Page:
A Little Bit of Bach

A couple of years ago in this A Story A Week series, I wrote about spending an afternoon at a musical soirée held at the home of one of the collectors of my work. The performer that day had been a pianist, and the concert had been enjoyable, but when that same collector called me up a few weeks ago to offer an invitation to another upcoming event - this one featuring a visiting international flutist - I had more mixed feelings.

Because of course, 'an international flutist' is exactly what my own career goal had been, back in my early twenties. Attending the previous recital had awakened some memories of the days when I myself performed in such afternoon concerts, but would going to a flute recital be so enjoyable for me? I was reminded of my own father's attitude towards attending music performances. He was a professional musician, playing saxophone and other various woodwind instruments in dance orchestras and studios, but I have never, not once, ever seen him attend a concert for pleasure. The problem for him, is that he can never enjoy the music as a 'neutral' listener; it is impossible for him to turn off his critical faculties and just 'relax and enjoy the music', as my mother enjoins him to.

And so it is with me. Even though it is now well over twenty years since I held a flute in my hands, whenever I hear a flutist on the radio, it is impossible to fully enjoy the playing without at the same time 'analyzing' the performance. I end up shouting at the radio, "You're overblowing there - it's coming out sharp! ... or ... "Don't rush! Relax and let it flow ..."

But, remembering the pleasure of the previous recital at this lady's house, and encouraged by her enthusiastic description of what was in store, I accepted the invitation, and Sadako and I went along and took our places in the audience.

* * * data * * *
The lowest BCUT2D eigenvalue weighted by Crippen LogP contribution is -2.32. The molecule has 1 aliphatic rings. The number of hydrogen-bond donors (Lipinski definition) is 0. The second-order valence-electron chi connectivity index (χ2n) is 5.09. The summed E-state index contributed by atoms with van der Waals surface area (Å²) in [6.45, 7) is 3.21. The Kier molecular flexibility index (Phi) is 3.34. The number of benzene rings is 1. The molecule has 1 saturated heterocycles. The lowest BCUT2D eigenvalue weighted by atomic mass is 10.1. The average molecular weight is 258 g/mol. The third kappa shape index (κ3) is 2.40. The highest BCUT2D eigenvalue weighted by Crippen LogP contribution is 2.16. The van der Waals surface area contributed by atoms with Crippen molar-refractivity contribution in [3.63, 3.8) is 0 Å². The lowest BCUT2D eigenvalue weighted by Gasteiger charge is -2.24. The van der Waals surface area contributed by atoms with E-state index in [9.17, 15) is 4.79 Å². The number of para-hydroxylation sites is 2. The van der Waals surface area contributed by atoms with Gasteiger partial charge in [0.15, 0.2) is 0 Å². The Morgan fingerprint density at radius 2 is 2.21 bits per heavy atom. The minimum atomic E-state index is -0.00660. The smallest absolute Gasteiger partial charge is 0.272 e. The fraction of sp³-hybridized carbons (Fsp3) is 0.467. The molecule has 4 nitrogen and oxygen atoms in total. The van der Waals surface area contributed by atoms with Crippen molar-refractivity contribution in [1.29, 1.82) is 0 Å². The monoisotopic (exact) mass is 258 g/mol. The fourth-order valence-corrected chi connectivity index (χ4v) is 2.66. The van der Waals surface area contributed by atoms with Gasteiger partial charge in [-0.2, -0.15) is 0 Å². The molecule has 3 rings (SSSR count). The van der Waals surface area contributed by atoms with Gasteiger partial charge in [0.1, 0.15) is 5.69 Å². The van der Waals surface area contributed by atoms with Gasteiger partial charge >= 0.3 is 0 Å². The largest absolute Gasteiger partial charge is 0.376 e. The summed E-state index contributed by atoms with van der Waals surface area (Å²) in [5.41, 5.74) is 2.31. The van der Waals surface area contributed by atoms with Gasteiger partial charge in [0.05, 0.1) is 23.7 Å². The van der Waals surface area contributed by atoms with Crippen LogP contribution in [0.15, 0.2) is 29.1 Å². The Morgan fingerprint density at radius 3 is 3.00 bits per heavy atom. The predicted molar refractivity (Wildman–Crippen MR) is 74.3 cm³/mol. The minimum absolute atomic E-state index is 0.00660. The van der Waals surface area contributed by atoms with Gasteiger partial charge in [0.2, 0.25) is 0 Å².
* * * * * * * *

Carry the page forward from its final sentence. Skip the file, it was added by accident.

I needn't have worried at all. We both thoroughly enjoyed ourselves. I had been put at my ease at the moment we sat down and opened the program - I had never heard of a single one of the selections that we were about to hear! This was not to be a recital of 'old favourites' that I myself had played dozens of times, but of interesting new music. And it was interesting. But the main reason for our enjoyment was the performer; he both played well, and presented himself well. I wasn't completely able to put aside my own feeling of being a 'fellow flutist' while listening, but he played so well that there was no question of criticism; it was just a joy to listen to.

After the performance, we talked a bit backstage (in the kitchen, actually), and as it seemed he had some time available before leaving Japan, I invited him home. The next day he came out to Ome for the day, and Sadako and I kept him busy with a river walk, lunch in a bit of a 'touristy' place, a printmaking session (!), and dinner.

We all had a pleasant day, and he left Japan a couple of days later to return to Europe. A short time later though, I had a bit of a surprise when I saw a note pop up on my computer screen, "You have a voicemail message," and when I listened to it, found that it was from my new flutist friend.

Just this evening, I returned his call (using computer telephone software) and we had a pleasant chat about the day he had spent here. But before he signed off, he had a surprise for me; he had his flute at hand, and gave me a quick performance of a famous Bach Badinerie, a piece he knows that I too, must be very familiar with.

What a treat coming through my headphones - a live private performance from the other side of the world, from a fine player. I couldn't help but think to myself, "This is exactly what I could have been doing now, if my life had gone in just a bit of a different route."

Thank you sir, for your fine playing, and your fine company!


Of course, I can't just leave it there. This gentleman's name is Christian Plouvier, and he maintains a web site at [http://www.christian-plouvier.com/]. Please visit, and listen to some of the samples of his playing!


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